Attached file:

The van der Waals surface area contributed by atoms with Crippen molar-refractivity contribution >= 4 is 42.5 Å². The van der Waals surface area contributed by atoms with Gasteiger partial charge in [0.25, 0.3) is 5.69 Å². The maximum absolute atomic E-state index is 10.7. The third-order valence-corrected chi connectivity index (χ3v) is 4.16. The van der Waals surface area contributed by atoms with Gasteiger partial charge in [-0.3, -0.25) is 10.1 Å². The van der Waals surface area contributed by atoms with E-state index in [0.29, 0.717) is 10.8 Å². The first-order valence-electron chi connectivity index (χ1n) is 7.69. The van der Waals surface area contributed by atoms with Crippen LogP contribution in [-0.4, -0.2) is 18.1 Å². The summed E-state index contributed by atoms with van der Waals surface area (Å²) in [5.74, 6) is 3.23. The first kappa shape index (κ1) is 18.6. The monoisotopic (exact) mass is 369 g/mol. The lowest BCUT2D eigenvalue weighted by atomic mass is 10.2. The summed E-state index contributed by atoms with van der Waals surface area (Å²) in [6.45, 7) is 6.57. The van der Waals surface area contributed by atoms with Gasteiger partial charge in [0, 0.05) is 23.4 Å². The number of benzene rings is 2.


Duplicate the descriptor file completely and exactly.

The van der Waals surface area contributed by atoms with Crippen molar-refractivity contribution >= 4 is 42.5 Å². The van der Waals surface area contributed by atoms with Gasteiger partial charge in [0.25, 0.3) is 5.69 Å². The maximum absolute atomic E-state index is 10.7. The third-order valence-corrected chi connectivity index (χ3v) is 4.16. The van der Waals surface area contributed by atoms with Gasteiger partial charge in [-0.3, -0.25) is 10.1 Å². The van der Waals surface area contributed by atoms with E-state index in [0.29, 0.717) is 10.8 Å². The first-order valence-electron chi connectivity index (χ1n) is 7.69. The van der Waals surface area contributed by atoms with Crippen LogP contribution in [-0.4, -0.2) is 18.1 Å². The summed E-state index contributed by atoms with van der Waals surface area (Å²) in [5.74, 6) is 3.23. The first kappa shape index (κ1) is 18.6. The monoisotopic (exact) mass is 369 g/mol. The lowest BCUT2D eigenvalue weighted by atomic mass is 10.2. The summed E-state index contributed by atoms with van der Waals surface area (Å²) in [6.45, 7) is 6.57. The van der Waals surface area contributed by atoms with Gasteiger partial charge in [0, 0.05) is 23.4 Å². The number of benzene rings is 2.